Monday, August 28, 2006

Review of 'Deep Down Things' by Bruce Schumm

Review posted at here.

Fed up with useless metaphors which equate the Higgs particle with hangers-on at a party slowing a celebrity’s passage? Exasperated at continual references to Lie algebras and gauge theories, which are never explained?

In Peter Woit’s recent book ‘Not Even Wrong’, he comments (p. 205) that relativistic quantum field theory is not even studied until the second or third year of graduate school. For the rest of us, there is ‘Deep Down Things’.

Schumm’s objective is to take us on a conceptual tour of the Standard Model of quantum mechanics, without requiring a mastery of the technical apparatus. The first half of the book introduces the four fundamental forces, wave-particle duality and the wave function itself. The approach is historical and visual - plenty of Feynman diagrams - and Schumm assumes the reader is happy with complex exponentials. By chapter 5 we are deep in the eightfold way, and the classification of quarks, leptons (electrons, muons, neutrinos) and bosons (the force quanta).

Chapter 6 begins the process of diving deeper with a discussion of Lie groups and Lie Algebra, motivated by plenty of examples. A Lie group is defined via: (i) a continuous set (i.e. a real or complex manifold such as R^n or C^n) with (ii) operators which are continuous functions over the manifold. Chapter 7 introduces Noether’s theorem: ‘to every differentiable symmetry generated by local actions, there corresponds a conserved quality’ and this is linked with symmetries under transformations by the Lie group operators (such as rotations in isospin space which interchange protons and neutrons).

Introductory quantum mechanics courses talk about the physical irrelevance of the phase of the wave function when it comes to the calculation of probabilities of observables. We thus have the concept of global phase invariance. However, this is unphysical - we cannot have the universe adjusting phase by the same amount everywhere at the same time. Yang and Mills in the mid-50s proposed to force the wave function to be invariant under local changes of phase: it turns out the only way to achieve this is to add a new term of the form gA(x)psi(x) where g is a charge parameter associated with the particle, psi(x) is the wave function and A(x) is a new term which turns out to be the field potential function for the relevant force field (electromagnetic in chapter 8). The freedom of choice in choosing the function A is called a gauge freedom, hence gauge theory.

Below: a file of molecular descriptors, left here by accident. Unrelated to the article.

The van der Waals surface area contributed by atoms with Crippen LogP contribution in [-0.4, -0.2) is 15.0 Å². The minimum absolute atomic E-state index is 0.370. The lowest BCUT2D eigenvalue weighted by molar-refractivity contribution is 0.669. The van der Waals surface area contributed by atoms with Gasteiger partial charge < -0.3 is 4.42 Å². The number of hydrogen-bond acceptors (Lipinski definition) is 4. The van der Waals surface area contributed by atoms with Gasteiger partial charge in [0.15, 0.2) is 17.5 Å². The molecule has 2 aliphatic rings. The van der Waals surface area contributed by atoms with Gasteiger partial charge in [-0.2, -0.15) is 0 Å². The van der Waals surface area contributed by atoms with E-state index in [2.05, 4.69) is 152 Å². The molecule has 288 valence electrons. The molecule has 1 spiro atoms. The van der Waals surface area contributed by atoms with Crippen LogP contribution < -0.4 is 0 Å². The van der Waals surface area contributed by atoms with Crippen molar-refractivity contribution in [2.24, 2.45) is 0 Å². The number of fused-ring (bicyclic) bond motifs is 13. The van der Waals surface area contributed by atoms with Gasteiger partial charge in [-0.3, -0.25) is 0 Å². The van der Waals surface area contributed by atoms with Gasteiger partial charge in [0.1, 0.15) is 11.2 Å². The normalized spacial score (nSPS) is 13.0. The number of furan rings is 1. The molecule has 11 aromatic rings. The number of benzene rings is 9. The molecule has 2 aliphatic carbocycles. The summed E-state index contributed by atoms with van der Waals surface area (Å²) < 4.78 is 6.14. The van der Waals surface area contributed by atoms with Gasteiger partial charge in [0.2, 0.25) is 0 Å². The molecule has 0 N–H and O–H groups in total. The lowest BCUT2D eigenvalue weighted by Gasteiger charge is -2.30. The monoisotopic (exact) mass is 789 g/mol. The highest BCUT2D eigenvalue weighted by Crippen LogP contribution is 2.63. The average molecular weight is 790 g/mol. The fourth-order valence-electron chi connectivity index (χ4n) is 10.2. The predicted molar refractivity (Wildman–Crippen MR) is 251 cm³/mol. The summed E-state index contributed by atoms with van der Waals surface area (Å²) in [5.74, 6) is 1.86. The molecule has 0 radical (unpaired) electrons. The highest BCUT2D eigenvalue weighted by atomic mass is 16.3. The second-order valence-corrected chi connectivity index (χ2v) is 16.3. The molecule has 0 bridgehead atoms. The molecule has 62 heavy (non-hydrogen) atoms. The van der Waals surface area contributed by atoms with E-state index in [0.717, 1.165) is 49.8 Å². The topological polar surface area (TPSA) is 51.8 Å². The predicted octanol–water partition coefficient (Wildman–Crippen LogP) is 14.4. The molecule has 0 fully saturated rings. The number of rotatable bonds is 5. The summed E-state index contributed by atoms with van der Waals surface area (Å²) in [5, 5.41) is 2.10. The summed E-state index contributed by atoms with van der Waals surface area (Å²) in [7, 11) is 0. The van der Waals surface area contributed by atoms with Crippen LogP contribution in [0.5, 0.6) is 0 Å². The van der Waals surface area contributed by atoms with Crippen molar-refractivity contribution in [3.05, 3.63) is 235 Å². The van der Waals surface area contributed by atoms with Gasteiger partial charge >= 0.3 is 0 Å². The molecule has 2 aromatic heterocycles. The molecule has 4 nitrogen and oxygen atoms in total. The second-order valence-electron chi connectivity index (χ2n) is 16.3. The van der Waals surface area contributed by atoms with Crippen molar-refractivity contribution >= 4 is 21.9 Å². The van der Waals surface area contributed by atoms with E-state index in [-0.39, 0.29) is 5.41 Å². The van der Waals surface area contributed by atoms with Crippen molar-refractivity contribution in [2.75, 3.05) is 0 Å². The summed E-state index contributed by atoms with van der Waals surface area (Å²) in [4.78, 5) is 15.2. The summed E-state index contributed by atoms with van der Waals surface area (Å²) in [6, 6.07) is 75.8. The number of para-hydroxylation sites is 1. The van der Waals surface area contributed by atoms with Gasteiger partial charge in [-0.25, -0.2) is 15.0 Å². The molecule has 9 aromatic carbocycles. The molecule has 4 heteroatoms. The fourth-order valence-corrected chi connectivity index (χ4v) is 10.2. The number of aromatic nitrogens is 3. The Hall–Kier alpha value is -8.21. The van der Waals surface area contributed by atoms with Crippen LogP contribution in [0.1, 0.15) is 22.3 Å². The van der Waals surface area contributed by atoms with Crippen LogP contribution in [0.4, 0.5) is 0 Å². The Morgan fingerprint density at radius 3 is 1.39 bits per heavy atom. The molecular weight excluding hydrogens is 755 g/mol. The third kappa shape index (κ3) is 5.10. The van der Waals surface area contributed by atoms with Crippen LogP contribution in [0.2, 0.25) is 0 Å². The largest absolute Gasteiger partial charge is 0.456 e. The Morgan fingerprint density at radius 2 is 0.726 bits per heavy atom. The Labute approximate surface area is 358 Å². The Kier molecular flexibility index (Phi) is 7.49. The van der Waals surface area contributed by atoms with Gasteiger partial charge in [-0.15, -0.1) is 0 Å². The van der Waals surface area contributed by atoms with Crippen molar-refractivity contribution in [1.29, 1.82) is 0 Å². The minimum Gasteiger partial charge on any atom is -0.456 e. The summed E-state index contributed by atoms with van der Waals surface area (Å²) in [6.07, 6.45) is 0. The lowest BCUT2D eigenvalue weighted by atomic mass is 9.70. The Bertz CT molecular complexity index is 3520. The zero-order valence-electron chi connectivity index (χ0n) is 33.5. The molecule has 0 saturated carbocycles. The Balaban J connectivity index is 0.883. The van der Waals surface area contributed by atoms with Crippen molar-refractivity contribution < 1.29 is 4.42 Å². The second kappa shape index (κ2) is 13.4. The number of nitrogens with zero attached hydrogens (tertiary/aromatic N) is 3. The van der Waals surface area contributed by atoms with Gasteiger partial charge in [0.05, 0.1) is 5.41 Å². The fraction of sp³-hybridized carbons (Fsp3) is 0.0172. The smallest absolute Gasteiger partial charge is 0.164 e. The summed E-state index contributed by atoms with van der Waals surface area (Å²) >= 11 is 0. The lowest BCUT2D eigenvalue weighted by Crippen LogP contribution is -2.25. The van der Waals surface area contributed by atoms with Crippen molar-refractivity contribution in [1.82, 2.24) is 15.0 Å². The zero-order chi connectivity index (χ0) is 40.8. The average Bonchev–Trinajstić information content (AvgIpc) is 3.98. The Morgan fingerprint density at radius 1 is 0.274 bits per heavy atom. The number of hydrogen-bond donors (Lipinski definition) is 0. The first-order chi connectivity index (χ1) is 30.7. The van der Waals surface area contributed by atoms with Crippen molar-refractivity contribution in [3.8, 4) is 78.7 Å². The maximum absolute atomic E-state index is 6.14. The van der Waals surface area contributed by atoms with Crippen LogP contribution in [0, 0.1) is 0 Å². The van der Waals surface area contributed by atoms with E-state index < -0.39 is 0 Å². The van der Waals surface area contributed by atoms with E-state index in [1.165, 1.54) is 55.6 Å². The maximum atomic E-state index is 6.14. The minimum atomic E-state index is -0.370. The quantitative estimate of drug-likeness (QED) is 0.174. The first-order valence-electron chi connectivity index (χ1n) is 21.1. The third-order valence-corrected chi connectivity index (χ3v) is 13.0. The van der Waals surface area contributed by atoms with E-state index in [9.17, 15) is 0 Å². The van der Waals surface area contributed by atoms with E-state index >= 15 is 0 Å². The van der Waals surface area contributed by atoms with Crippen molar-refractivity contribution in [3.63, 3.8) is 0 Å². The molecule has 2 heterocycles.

Choose a fundamental particle. Write down its wave function. Identify the spaces in which the particle participates (space-time, isospin, ...). Identify the Lie group which rotates the wave function (state vector) in each of these spaces - U(1), SU(2), SU(3). By the principle of local phase invariance, adjust the original wave function with gauge terms gA(x)psi(x) as above. From making this work mathematically, out pop the corresponding force quanta (= the number of generators of the corresponding Lie algebra above). As the chapter heading puts it: ‘Physics by Pure Thought’!

Chapter 9 explains how the standard model assigns a mass of zero to all force-field quanta. Any attempt to add mass destroys the local phase invariance that we just discussed. The only way to retrieve the situation is to assume the existence of a new field (the Higgs field) which somehow pervades the universe and which interacts with non-zero-mass force quanta (via the weak force) in a ‘screening’ way which gives them mass. The Higgs field is also responsible for the masses of quarks and leptons. If this is true, there should be a Higgs particle within reach of CERN’s Large Hadron Collider in 2007.

This is a really excellent book. If you dimly recall how to solve a differential equation, and are unfazed by the notion of an abelian group, then this book is accessible. By book-end you have the sense that you ‘get’ the big picture of the standard model and its remaining conceptual weaknesses. I would say that if you were an undergraduate interested in theoretical physics and wanted a tour d’horizon, this is the one book which will give it (Penrose’s ‘The Road To Reality’ is still too difficult for this purpose).